Credit given to 'Blockbusters' co-authors Lynn and Reilly and project management expert Shenhar
HOBOKEN, N.J. A recent article in the Journal of Product Innovation Management (JPIM) ranked Stevens Institute of Technology in the Top 10 of universities pursuing and publishing Management of Technology (MOT) research. Stevens' Wesley J. Howe School of Technology Management placed in the second tier behind Georgia Tech, Massachusetts Institute of Technology, Rensselaer Polytechnic Institute, Rutgers University and Stanford University.
" We beat out a number of well-known schools, including the University of Michigan, The Wharton School, and UCLA," said The Howe School's Associate Dean for Research, Dr. Edward A. Stohr.
"This recognition is a confirmation of the real value that a Howe School education provides to America's corporate leaders," said the Dean of The Howe School, Jerry MacArthur Hultin, a former Under Secretary of the Navy and an advisor to major corporations. "What makes The Howe School unique is our daily contact with executives and managers of the leading global corporations in finance, pharmaceuticals, telecommunications, and defense. Our world-class faculty many of them with real world corporate experience use their insights and experience to design and implement our research and our courses. The result is that Howe School students get great jobs and promotions based on the real value they provide using their cutting-edge, technology management skills."
The author of the JPIM article ranked only schools that had at least three researchers each with three or more articles in the top eight MOT journals between 1998 and 2002. (For the complete article, see Jonathan D. Linton, PERSPECTIVE: Ranking Business Schools on the Management of Technology, The Journal of Product Innovation Management, 2(1) 2004, pp.416-430.)
"The Howe School's three outstanding researchers were Professors Gary Lynn, Richard Reilly and Aaron Shenhar, and The Howe School was cited for a total of 13 authorships in this period. Hearty congratulations to Gary, Dick and Aaron and their co-authors for their great work," said Stohr. "This is a tremendous achievement and a great source of prestige for Stevens."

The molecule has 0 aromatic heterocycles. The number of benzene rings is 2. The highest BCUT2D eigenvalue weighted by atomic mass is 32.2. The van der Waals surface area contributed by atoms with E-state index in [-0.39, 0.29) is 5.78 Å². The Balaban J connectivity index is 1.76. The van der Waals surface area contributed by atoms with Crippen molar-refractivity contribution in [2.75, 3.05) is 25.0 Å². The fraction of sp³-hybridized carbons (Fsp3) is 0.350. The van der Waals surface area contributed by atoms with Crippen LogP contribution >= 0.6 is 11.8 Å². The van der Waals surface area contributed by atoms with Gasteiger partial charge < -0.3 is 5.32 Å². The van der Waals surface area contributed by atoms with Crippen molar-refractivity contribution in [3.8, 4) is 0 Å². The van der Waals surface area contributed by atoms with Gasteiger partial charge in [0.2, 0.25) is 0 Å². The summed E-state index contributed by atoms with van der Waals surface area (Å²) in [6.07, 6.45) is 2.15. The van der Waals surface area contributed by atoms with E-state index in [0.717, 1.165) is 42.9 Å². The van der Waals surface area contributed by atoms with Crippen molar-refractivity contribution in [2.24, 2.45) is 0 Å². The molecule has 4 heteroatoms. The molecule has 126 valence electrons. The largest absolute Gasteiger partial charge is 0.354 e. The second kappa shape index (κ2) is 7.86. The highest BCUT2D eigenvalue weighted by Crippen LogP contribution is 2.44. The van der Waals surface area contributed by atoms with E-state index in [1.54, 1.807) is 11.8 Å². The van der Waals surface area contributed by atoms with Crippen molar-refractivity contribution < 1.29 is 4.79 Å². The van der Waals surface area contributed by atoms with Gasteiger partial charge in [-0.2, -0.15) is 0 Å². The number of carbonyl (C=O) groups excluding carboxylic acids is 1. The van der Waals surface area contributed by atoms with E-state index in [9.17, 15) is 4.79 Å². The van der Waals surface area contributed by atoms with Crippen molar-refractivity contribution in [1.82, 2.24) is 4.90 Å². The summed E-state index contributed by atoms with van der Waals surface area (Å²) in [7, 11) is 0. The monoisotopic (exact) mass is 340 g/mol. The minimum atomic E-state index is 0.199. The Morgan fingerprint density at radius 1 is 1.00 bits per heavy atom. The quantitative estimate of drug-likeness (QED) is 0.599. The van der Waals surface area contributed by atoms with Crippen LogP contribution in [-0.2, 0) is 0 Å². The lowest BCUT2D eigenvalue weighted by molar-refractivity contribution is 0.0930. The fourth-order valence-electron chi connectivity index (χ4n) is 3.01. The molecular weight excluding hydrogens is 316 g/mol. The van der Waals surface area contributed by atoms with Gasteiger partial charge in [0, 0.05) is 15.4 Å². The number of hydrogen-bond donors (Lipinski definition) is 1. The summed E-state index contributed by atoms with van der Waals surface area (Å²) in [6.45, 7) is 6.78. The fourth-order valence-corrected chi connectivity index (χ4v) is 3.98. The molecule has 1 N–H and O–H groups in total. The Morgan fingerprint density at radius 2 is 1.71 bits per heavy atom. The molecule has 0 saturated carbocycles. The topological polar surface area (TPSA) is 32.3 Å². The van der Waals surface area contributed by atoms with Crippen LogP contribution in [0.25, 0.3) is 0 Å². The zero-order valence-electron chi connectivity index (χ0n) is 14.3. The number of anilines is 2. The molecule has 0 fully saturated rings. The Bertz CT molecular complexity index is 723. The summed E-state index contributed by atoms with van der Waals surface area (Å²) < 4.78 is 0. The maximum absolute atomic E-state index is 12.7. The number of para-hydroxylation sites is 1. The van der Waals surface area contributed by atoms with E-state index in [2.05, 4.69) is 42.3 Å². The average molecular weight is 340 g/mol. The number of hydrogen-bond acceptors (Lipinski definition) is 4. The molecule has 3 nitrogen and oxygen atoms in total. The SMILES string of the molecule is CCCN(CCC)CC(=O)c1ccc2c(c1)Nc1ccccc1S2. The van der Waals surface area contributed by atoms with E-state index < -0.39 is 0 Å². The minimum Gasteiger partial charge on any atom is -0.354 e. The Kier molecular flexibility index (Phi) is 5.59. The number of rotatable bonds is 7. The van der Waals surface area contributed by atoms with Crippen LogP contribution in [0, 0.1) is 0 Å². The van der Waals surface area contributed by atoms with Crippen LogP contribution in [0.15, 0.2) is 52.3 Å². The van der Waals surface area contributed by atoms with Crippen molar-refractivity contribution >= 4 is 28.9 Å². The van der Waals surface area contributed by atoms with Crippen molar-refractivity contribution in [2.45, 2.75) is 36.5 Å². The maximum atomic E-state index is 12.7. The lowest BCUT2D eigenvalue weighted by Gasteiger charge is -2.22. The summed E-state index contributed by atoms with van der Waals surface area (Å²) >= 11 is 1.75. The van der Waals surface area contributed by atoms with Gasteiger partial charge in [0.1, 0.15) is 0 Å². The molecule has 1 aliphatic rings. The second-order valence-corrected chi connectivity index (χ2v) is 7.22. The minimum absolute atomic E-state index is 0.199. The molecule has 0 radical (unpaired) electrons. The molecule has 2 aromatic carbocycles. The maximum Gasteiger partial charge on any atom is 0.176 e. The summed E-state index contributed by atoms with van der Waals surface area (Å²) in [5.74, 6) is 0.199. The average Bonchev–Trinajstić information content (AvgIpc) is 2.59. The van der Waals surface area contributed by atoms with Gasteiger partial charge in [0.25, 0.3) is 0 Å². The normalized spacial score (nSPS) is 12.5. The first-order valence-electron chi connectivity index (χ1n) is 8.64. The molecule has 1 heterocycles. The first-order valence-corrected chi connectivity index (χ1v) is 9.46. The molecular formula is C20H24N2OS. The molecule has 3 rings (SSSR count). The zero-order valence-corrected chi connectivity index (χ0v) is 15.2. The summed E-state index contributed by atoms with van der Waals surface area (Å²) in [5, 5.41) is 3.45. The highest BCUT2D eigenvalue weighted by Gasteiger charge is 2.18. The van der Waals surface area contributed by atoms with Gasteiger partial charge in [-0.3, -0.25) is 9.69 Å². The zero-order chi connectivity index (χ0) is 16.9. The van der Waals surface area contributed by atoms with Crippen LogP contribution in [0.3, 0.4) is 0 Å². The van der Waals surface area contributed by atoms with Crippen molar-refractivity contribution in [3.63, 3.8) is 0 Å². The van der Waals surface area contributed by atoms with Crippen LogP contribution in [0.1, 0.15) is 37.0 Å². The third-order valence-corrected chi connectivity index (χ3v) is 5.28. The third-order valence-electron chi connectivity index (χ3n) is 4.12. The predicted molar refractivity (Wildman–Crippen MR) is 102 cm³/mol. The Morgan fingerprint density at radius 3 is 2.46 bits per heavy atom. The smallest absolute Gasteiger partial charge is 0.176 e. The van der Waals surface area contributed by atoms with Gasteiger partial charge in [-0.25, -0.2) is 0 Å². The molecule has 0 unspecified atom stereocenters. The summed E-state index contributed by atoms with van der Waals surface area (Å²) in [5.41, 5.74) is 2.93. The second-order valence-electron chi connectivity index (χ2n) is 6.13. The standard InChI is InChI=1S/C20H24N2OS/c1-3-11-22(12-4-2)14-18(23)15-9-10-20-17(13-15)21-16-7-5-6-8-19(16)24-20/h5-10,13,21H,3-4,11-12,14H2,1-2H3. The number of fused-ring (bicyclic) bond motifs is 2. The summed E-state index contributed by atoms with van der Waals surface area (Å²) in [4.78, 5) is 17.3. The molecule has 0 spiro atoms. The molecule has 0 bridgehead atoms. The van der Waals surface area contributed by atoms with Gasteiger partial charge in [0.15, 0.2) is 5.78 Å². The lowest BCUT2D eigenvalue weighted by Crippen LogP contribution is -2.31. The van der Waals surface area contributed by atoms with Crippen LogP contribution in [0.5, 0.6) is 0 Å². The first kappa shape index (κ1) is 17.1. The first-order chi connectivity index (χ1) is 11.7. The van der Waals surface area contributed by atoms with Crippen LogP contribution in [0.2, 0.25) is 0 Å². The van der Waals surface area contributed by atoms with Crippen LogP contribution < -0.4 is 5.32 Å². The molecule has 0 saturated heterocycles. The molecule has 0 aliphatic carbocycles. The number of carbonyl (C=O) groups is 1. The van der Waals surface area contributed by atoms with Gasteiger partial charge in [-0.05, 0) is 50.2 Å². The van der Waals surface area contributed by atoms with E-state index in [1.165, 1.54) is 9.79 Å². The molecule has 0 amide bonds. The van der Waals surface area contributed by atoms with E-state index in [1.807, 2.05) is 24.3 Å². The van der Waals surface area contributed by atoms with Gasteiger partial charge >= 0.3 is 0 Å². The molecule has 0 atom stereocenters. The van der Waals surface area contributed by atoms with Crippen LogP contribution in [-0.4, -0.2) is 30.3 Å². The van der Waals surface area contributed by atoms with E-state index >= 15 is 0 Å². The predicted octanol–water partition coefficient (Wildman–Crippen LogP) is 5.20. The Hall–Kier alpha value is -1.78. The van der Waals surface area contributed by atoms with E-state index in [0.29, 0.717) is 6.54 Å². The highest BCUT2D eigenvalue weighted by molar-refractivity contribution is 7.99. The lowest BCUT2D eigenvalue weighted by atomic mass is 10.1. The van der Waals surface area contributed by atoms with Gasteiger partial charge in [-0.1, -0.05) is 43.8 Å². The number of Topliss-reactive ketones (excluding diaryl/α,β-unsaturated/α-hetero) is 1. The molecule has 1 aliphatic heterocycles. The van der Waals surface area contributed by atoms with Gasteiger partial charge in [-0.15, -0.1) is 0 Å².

In 2002, Lynn and Reilly published the landmark book Blockbusters, which was selected as one of the most important publications in management by Manageris Executive Book Summaries of France and one of the key management books published that year by Soundview Executive Book Summaries. Blockbusters summarizes the results of their ten-year study of more than 700 new product teams. It has been translated into Chinese, Korean, Spanish, and Russian.
Shenhar, Institute Professor of Management in The Howe School, was honored as the first recipient of the Project Management Institute Research Achievement Award. Shenhar was recognized for the many significant contributions that his scholarly research has made to the advancement of the practice of project management. One of Shenhar's outstanding contributions cited by Project Management Institute was a study that considered the strengths and weaknesses of more than 600 industrial projects.
"This ranking study has implications to all stakeholder groups associated with an MOT-oriented business school," writes the article's author. "The stakeholders considered here are students, faculty, administrators, and industry. If a Ph.D. student is interested in the field of management of technology, it is highly advisable that they study where there are faculty members with active research programs present. Consequently, ranking especially research-based rankings are critical in assisting Ph.D. students identify the most appropriate schools to pursue studies."
The Journal of Product Innovation Management is an A-level, peer-reviewed journal published by the Product Development and Management Association, the leading association for innovation/technology management.
Source: Eurekalert & othersLast reviewed: By John M. Grohol, Psy.D. on 21 Feb 2009
Published on PsychCentral.com. All rights reserved.
No matter how far you have gone on the wrong road, turn back.
-- Turkish proverb